The term ‘post-Keynesian’ originally indicate1 the stream of thought linked to Keynes’s closer disciples, which was chiefly concerned with the relationships among distribution, accumulation and steady-growth dynamics. More recently, other economists have been gathered under this label who, though interested in different topics, refer to a core of common propositions: on one hand, the rebuttal of the neo-classical approach to value and the conception of income distribution as a phenomenon ruled by circumstances which are outside the productive process; on the other, the introduction into the Keynesian matrix — featured, first of all, by the income multiplier and by the autonomy of some components of demand — of a number of specifications and integrations (especially concerning prices and distribution) which were foreign or, at least, not explicit to it. The widening of the criterion of classification, of course, amplified the range of approaches which can be termed ‘post-Keynesian’ — from disciples of Keynes and Kalecki to some neo-Marxist branches, from those referring to Sraffa to American institutionalists, and so on — and has led to a live debate even within the stream. This state of things renders the post-Keynesian approach a source of stimulating ideas and impulses but, at the same time, makes it difficult to set up a unique theoretical corpus, a new paradigm to match the neoclassical one.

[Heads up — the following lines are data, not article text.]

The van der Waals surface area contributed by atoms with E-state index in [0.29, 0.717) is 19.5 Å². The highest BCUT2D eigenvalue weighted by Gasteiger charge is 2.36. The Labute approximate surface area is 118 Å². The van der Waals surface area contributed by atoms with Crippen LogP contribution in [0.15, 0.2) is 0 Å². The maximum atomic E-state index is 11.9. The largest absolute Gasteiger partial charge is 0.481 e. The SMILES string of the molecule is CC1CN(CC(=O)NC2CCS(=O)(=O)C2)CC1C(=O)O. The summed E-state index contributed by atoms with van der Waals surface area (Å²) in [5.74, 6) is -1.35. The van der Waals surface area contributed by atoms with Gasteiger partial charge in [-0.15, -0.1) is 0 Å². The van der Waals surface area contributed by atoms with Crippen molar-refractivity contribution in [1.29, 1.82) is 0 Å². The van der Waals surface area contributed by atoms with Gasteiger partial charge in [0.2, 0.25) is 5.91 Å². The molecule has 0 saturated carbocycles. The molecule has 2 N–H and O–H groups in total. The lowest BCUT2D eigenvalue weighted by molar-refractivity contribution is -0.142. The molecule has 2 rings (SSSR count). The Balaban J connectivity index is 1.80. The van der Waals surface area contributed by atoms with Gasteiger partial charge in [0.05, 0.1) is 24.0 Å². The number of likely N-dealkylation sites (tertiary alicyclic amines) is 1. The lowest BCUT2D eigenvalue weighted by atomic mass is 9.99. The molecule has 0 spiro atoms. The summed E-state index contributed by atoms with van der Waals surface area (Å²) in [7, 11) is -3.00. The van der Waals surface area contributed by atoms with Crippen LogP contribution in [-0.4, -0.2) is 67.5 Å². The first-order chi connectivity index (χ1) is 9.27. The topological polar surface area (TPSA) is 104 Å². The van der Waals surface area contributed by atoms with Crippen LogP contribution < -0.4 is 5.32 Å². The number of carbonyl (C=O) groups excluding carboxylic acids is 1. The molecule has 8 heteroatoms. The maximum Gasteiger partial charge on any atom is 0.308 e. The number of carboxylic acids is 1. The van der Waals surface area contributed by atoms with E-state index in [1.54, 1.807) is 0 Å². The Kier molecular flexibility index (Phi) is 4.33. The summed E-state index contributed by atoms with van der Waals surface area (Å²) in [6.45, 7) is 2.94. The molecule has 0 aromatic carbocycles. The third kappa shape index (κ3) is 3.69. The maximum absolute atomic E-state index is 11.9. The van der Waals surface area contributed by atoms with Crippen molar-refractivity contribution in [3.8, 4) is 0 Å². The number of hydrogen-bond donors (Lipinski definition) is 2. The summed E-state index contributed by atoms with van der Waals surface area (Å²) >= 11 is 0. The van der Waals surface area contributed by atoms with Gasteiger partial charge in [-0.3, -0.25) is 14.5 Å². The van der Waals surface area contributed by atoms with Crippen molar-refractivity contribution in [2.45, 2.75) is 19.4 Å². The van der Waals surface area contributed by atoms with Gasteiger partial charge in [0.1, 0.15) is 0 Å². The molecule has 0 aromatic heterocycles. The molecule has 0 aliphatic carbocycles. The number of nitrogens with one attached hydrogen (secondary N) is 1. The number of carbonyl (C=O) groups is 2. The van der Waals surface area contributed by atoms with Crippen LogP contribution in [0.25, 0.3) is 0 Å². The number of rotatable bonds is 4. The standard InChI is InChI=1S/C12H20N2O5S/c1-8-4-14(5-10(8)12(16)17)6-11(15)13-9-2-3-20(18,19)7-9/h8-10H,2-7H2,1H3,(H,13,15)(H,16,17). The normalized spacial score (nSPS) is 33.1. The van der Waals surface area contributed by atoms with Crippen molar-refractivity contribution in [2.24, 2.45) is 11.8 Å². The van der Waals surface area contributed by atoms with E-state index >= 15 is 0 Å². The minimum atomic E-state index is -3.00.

Weitere Kapitel dieses Buchs durch Wischen aufrufen
- Kalecki and the ‘Post-Keynesians’
- Palgrave Macmillan UK
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